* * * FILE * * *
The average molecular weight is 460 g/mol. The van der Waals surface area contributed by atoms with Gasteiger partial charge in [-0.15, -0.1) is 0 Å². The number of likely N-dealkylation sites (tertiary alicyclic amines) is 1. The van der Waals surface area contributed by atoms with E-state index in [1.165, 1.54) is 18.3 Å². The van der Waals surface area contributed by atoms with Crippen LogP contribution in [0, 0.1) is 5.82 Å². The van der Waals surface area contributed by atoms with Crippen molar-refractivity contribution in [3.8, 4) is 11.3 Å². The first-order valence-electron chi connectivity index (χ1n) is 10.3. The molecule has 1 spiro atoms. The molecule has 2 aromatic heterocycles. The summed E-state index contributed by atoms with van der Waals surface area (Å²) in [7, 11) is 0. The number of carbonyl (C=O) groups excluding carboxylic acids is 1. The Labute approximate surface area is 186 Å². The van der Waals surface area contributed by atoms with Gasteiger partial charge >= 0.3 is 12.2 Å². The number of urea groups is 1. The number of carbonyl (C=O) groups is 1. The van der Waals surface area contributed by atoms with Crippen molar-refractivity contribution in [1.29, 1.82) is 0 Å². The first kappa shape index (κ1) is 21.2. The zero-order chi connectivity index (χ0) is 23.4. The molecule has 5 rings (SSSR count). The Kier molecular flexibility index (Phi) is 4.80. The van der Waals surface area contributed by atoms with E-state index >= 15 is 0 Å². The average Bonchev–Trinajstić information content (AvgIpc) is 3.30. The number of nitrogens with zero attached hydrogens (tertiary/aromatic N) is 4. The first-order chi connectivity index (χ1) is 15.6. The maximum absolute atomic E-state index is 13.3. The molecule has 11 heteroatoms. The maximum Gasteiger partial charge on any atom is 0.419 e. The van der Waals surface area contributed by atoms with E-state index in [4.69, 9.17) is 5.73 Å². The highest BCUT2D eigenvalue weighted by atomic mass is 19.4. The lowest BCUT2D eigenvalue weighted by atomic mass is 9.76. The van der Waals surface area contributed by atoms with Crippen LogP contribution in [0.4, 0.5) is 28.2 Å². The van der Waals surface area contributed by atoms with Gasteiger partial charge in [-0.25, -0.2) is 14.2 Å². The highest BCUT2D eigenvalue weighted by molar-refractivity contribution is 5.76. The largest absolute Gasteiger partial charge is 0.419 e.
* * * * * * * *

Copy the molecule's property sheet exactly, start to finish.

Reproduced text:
The average molecular weight is 460 g/mol. The van der Waals surface area contributed by atoms with Gasteiger partial charge in [-0.15, -0.1) is 0 Å². The number of likely N-dealkylation sites (tertiary alicyclic amines) is 1. The van der Waals surface area contributed by atoms with E-state index in [1.165, 1.54) is 18.3 Å². The van der Waals surface area contributed by atoms with Crippen LogP contribution in [0, 0.1) is 5.82 Å². The van der Waals surface area contributed by atoms with Crippen molar-refractivity contribution in [3.8, 4) is 11.3 Å². The first-order valence-electron chi connectivity index (χ1n) is 10.3. The molecule has 1 spiro atoms. The molecule has 2 aromatic heterocycles. The summed E-state index contributed by atoms with van der Waals surface area (Å²) in [7, 11) is 0. The number of carbonyl (C=O) groups excluding carboxylic acids is 1. The Labute approximate surface area is 186 Å². The van der Waals surface area contributed by atoms with Gasteiger partial charge >= 0.3 is 12.2 Å². The number of urea groups is 1. The number of carbonyl (C=O) groups is 1. The van der Waals surface area contributed by atoms with Crippen molar-refractivity contribution in [1.29, 1.82) is 0 Å². The first kappa shape index (κ1) is 21.2. The zero-order chi connectivity index (χ0) is 23.4. The molecule has 5 rings (SSSR count). The Kier molecular flexibility index (Phi) is 4.80. The van der Waals surface area contributed by atoms with E-state index >= 15 is 0 Å². The average Bonchev–Trinajstić information content (AvgIpc) is 3.30. The number of nitrogens with zero attached hydrogens (tertiary/aromatic N) is 4. The first-order chi connectivity index (χ1) is 15.6. The maximum absolute atomic E-state index is 13.3. The molecule has 11 heteroatoms. The maximum Gasteiger partial charge on any atom is 0.419 e. The van der Waals surface area contributed by atoms with E-state index in [4.69, 9.17) is 5.73 Å². The highest BCUT2D eigenvalue weighted by atomic mass is 19.4. The lowest BCUT2D eigenvalue weighted by atomic mass is 9.76. The van der Waals surface area contributed by atoms with Crippen LogP contribution in [0.4, 0.5) is 28.2 Å². The van der Waals surface area contributed by atoms with Gasteiger partial charge in [-0.25, -0.2) is 14.2 Å². The highest BCUT2D eigenvalue weighted by molar-refractivity contribution is 5.76. The largest absolute Gasteiger partial charge is 0.419 e.